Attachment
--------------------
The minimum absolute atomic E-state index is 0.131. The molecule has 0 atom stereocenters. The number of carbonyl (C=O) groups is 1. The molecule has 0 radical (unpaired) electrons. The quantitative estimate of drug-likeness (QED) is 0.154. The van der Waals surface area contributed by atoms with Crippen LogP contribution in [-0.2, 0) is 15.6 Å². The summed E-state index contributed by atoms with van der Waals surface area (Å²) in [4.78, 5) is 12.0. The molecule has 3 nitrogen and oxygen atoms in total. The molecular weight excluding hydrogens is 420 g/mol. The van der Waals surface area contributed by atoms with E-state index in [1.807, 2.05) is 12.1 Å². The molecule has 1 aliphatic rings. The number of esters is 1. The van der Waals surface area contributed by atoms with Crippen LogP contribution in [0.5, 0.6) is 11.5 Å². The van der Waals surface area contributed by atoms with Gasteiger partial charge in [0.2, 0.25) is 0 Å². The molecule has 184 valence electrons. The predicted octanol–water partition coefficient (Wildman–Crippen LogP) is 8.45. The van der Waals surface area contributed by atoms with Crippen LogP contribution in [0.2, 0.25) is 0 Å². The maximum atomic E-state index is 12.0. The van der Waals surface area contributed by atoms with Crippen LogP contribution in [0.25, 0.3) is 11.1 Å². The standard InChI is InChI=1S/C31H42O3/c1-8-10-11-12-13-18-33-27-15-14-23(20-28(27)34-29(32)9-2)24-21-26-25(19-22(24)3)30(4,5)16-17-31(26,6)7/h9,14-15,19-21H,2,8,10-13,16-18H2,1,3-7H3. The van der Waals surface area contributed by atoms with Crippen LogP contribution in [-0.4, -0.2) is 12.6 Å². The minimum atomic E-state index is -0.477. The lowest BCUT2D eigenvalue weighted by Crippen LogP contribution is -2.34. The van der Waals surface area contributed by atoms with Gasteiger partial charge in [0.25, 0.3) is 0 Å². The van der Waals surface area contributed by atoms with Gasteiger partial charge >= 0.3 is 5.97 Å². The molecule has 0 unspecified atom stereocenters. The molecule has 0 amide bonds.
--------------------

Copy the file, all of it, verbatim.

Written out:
The minimum absolute atomic E-state index is 0.131. The molecule has 0 atom stereocenters. The number of carbonyl (C=O) groups is 1. The molecule has 0 radical (unpaired) electrons. The quantitative estimate of drug-likeness (QED) is 0.154. The van der Waals surface area contributed by atoms with Crippen LogP contribution in [-0.2, 0) is 15.6 Å². The summed E-state index contributed by atoms with van der Waals surface area (Å²) in [4.78, 5) is 12.0. The molecule has 3 nitrogen and oxygen atoms in total. The molecular weight excluding hydrogens is 420 g/mol. The van der Waals surface area contributed by atoms with E-state index in [1.807, 2.05) is 12.1 Å². The molecule has 1 aliphatic rings. The number of esters is 1. The van der Waals surface area contributed by atoms with Crippen LogP contribution in [0.5, 0.6) is 11.5 Å². The van der Waals surface area contributed by atoms with Gasteiger partial charge in [0.2, 0.25) is 0 Å². The molecule has 184 valence electrons. The predicted octanol–water partition coefficient (Wildman–Crippen LogP) is 8.45. The van der Waals surface area contributed by atoms with Crippen LogP contribution in [0.2, 0.25) is 0 Å². The maximum atomic E-state index is 12.0. The van der Waals surface area contributed by atoms with Crippen LogP contribution in [0.25, 0.3) is 11.1 Å². The standard InChI is InChI=1S/C31H42O3/c1-8-10-11-12-13-18-33-27-15-14-23(20-28(27)34-29(32)9-2)24-21-26-25(19-22(24)3)30(4,5)16-17-31(26,6)7/h9,14-15,19-21H,2,8,10-13,16-18H2,1,3-7H3. The van der Waals surface area contributed by atoms with Crippen LogP contribution in [-0.4, -0.2) is 12.6 Å². The minimum atomic E-state index is -0.477. The lowest BCUT2D eigenvalue weighted by Crippen LogP contribution is -2.34. The van der Waals surface area contributed by atoms with Gasteiger partial charge in [0.25, 0.3) is 0 Å². The van der Waals surface area contributed by atoms with Gasteiger partial charge >= 0.3 is 5.97 Å². The molecule has 0 unspecified atom stereocenters. The molecule has 0 amide bonds.